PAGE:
Article Text

Download PDFPDF
A school nutrition education programme improved fruit, juice, and vegetable intake, related psychosocial behaviour, and knowledge

Statistics from

Request Permissions

If you wish to reuse any or all of this article please use the link below which will take you to the Copyright Clearance Center’s RightsLink service. You will be able to get a quick price and instant permission to reuse the content in many different ways.

OpenUrlCrossRefPubMedWeb of Science

QUESTION: Does a school nutrition education programme based on social cognitive theory improve the fruit, juice, and vegetable intake and related psychosocial behaviour in fourth and fifth grade children?


Randomised {allocation concealed}*, unblinded controlled trial.


4 schools from a major metropolitan area and 12 from a suburban area in southeastern USA.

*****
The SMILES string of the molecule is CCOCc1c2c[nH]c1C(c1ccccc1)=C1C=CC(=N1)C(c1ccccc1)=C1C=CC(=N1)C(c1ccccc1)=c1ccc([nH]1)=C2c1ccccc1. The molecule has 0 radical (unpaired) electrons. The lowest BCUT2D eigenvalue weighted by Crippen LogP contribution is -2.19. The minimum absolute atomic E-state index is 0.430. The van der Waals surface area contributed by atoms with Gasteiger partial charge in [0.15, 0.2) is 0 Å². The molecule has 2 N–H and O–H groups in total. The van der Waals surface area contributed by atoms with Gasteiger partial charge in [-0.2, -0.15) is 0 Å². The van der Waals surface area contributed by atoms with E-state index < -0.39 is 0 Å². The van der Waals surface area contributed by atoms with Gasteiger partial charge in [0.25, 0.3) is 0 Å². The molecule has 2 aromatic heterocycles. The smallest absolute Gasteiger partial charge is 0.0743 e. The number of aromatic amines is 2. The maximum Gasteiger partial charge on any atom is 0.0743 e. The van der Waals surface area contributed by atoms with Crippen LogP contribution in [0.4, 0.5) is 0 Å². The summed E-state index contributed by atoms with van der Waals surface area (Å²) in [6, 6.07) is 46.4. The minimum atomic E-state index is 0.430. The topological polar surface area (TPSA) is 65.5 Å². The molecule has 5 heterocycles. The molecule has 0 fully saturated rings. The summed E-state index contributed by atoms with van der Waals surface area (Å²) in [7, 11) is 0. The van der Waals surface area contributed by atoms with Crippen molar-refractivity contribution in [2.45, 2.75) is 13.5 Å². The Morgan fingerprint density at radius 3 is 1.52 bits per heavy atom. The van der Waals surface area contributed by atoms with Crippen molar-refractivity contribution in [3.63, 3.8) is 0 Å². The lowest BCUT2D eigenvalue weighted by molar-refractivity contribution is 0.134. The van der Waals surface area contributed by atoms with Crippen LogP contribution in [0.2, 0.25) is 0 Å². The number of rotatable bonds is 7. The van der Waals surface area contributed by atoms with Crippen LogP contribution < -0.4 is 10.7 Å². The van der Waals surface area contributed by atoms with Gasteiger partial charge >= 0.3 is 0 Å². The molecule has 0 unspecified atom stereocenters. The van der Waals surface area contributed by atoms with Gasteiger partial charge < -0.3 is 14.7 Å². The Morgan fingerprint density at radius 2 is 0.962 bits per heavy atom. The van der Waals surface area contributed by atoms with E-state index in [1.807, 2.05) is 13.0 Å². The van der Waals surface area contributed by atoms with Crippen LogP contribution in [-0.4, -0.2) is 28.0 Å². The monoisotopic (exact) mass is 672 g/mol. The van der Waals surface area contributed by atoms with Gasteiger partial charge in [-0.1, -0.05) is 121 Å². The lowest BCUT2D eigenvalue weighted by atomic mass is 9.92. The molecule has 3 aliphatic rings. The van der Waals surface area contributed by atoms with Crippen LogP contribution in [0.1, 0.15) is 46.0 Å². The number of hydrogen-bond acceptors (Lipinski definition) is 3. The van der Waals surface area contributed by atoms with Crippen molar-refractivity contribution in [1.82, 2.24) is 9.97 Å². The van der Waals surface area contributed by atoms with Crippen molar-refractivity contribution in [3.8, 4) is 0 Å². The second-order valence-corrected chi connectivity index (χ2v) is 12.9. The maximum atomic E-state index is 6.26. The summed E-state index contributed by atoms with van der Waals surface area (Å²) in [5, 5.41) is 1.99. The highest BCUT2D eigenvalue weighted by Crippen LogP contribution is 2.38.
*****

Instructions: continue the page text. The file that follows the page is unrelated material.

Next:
Children in participating schools who were in grade 3 {age range 8–11 y}* in the winter of 1994 and those who joined them in grades 4 and 5.


16 elementary schools were matched in pairs by district area, student population, number of students using a free or reduced price lunch programme, and annual student turnover; then within pairs, the schools were randomised to receive the intervention or control. Schools that received the intervention were given a grade appropriate education programme, “Gimme 5”, which was developed using social …

View Full Text


  • Source of funding: National Cancer Institute.

  • For correspondence: Dr T Baranowski, Children's Nutrition Research Center, Department of Pediatrics, Baylor College of Medicine, 1100 Bates Street, Houston, Texas 77030, USA. Fax +1 713 798 7098.

  • * Information provided by author.